Talk looks at promise and failure of workplace protections in US

Shannon Gleeson

Professor Shannon Gleeson of the University of California, Santa Cruz, will address the promise and failure of workplace protections in the United States at a talk Wednesday as part of the Global Labour Speakers Series.

“Navigating the Bureaucracy, Searching for Justice: The Promise and Failure of Workplace Protections in the United States” will take place April 2, from 11:30am to 1:30pm, 519 Kaneff Tower, Keele campus. The talk is co-organized by the Global Labour Research Centre and the Closing the Gap: Employment Standard Enforcement Research Initiative. Everyone is welcome to attend. Refreshments will be served.

Shannon Gleeson
Shannon Gleeson

In this presentation, Gleeson, a visiting scholar with the Closing the Enforcement Gap project, will examine the process of making rights real for low-wage workers. She will focus on the function of the labour standards enforcement bureaucracy from the perspective of workers who have come forward to make a claim against their employers.

Through her research Gleeson asks, What propels a worker to come forward and file a claim, given all the evidence we know about the barriers to claims-making?  What shapes the legal consciousness of workers and how do lay conceptions of justice differ from what is inscribed in the law? Where does the system fall apart for aggrieved workers, and why, even in the best of circumstances, do workers often remain unprotected? Gleeson aims to redirect attention away from the claims process itself to think also about the impacts of workplace violations on the economic precarity and emotional well-being of low-wage workers and their families, particularly for immigrant and undocumented claimants.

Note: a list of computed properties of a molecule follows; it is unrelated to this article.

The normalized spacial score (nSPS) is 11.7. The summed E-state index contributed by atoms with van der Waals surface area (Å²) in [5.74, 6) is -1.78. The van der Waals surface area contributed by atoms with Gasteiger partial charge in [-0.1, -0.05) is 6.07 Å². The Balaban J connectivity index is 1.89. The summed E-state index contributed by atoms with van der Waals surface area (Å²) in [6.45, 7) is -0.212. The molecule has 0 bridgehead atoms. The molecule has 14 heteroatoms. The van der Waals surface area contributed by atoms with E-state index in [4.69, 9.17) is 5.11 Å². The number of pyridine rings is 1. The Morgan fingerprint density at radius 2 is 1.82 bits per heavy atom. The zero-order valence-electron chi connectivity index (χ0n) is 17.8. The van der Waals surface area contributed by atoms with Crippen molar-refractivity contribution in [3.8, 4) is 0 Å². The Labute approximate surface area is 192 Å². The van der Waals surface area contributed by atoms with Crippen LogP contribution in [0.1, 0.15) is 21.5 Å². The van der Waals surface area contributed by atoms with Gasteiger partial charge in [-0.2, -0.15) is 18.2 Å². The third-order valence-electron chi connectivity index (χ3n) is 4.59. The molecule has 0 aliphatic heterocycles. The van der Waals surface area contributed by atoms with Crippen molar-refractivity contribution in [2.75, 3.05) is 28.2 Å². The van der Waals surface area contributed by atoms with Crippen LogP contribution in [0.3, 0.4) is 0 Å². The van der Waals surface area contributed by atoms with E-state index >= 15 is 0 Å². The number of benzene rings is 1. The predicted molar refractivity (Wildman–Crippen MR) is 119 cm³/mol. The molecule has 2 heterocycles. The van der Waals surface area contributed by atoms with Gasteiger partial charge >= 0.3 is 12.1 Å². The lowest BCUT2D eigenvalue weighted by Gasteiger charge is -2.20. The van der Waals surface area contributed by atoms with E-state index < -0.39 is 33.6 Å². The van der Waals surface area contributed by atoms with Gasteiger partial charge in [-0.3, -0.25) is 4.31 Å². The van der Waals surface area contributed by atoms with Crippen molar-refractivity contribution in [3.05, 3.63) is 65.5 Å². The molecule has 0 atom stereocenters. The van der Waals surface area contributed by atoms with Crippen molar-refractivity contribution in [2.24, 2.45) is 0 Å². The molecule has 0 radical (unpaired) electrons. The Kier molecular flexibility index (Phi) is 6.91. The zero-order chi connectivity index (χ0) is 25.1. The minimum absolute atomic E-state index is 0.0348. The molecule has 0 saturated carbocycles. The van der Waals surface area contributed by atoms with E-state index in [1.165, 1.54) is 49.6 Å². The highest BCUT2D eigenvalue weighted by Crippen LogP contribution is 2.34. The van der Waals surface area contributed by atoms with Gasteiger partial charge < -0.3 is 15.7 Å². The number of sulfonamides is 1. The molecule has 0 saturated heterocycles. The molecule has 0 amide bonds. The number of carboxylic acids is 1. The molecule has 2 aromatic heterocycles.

Gleeson is a professor of Latin American and Latino Studies. Her research focuses on the workplace experiences of immigrants, the role of documentation status and forms of legal mobilization. She has also conducted research on immigrant civic engagement and the bureaucratic processes of labour standards enforcement. Her work has been published in several journals and she is the author of Conflicting Commitments: The Politics of Enforcing Immigrant Worker Rights in San Jose and Houston (Cornell University Press, 2012).

She is currently working on a forthcoming book that examines the promises and failures of US labour and employment law, the challenges low-wage workers face when they come forward to file a claim and their experiences in fighting for justice. In fall 2014, she will be joining the faculty of the Cornell Industrial and Labor Relations (ILR) School, Department of Labor Relations, Law & History.

For more information, visit the Facebook event page.